Texas immigrant families struggle with girls’ deaths
An older teen was arrested in Amarillo after he was turned over to police by his family. The 19-year-old suspect is accused of causing a fatal pedestrian-vehicle accident after striking and killing two friends walking at an intersection in the north Texas community.
The girls killed in the car accident were 13- and 14-year-old immigrants and classmates at a local middle school. The children were born in Tanzania and moved to Amarillo with their families in 2011.
Police reports say the fatal collision happened in the evening when a Dodge Ram pickup truck struck the teens not far from an apartment complex where one of the girls lived. The truck driver reportedly left the scene of the deadly crash, only to reappear later at the police station accompanied by family members.
The teenage driver was charged by Texas authorities with double counts of causing an accident resulting in injuries or death. Reports did not say whether the suspect was being held in custody or whether bail was set and posted.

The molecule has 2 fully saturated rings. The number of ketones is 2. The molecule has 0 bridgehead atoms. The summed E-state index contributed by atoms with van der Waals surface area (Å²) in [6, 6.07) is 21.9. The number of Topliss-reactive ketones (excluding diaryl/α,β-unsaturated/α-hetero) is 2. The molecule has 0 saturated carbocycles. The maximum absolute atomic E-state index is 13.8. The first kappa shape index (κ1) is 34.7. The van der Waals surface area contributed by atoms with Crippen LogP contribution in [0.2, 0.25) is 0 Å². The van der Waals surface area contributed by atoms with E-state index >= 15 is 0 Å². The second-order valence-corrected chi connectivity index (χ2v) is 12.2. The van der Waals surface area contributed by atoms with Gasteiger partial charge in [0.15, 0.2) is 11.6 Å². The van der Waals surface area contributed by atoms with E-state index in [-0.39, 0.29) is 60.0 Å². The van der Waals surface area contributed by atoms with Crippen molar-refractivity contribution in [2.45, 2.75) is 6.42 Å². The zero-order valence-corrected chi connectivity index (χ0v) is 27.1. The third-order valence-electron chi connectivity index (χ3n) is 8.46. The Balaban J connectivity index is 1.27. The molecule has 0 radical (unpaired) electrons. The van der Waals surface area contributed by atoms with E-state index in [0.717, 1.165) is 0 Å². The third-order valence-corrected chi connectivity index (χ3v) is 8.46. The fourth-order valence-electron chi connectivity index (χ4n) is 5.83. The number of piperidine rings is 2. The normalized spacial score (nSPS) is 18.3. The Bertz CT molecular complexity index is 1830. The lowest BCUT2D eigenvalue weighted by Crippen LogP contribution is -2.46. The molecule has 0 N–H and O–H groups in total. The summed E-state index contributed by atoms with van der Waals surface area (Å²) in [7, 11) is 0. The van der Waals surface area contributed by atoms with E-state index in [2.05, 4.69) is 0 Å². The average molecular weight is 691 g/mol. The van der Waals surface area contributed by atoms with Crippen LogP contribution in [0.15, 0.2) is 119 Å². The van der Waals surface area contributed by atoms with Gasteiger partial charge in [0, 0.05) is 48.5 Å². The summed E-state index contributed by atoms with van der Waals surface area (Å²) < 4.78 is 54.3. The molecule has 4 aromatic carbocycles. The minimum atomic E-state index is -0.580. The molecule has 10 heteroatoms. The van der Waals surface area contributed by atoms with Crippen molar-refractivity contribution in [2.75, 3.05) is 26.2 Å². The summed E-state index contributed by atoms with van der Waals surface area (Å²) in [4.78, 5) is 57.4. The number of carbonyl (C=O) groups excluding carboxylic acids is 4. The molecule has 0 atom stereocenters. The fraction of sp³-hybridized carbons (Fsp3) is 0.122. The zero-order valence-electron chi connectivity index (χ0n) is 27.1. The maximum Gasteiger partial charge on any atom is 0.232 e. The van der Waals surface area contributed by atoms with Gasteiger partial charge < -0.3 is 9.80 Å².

Police do not believe that the accident was alcohol related.
Relatives reported that the girls who died had spent their last day together, attending church and sharing a meal with a family member. The girls’ families were notified of the pedestrian accident by the mother of a boy who witnessed the tragedy.
The teens had died by the time relatives could reach the scene.
A community group is hoping to defray at least some of the staggering costs of the girls’ funeral and burial expenses.
It doesn’t matter whether youth or panic or some other reason drives a motorist to flee an accident scene. Leaving injured or dying victims behind without trying to assist them is a crime.
The relatives of the two best friends have no way to bring their children back. Wrongful death lawsuits filed in civil court can help compensate the grieving families for their economic losses, including the costs of the children’s funerals.
Source: amarillo.com, “Fatal hit-and-run: Refugee families mourn loss of teen daughters,” Russell Anglin, Oct. 1, 2012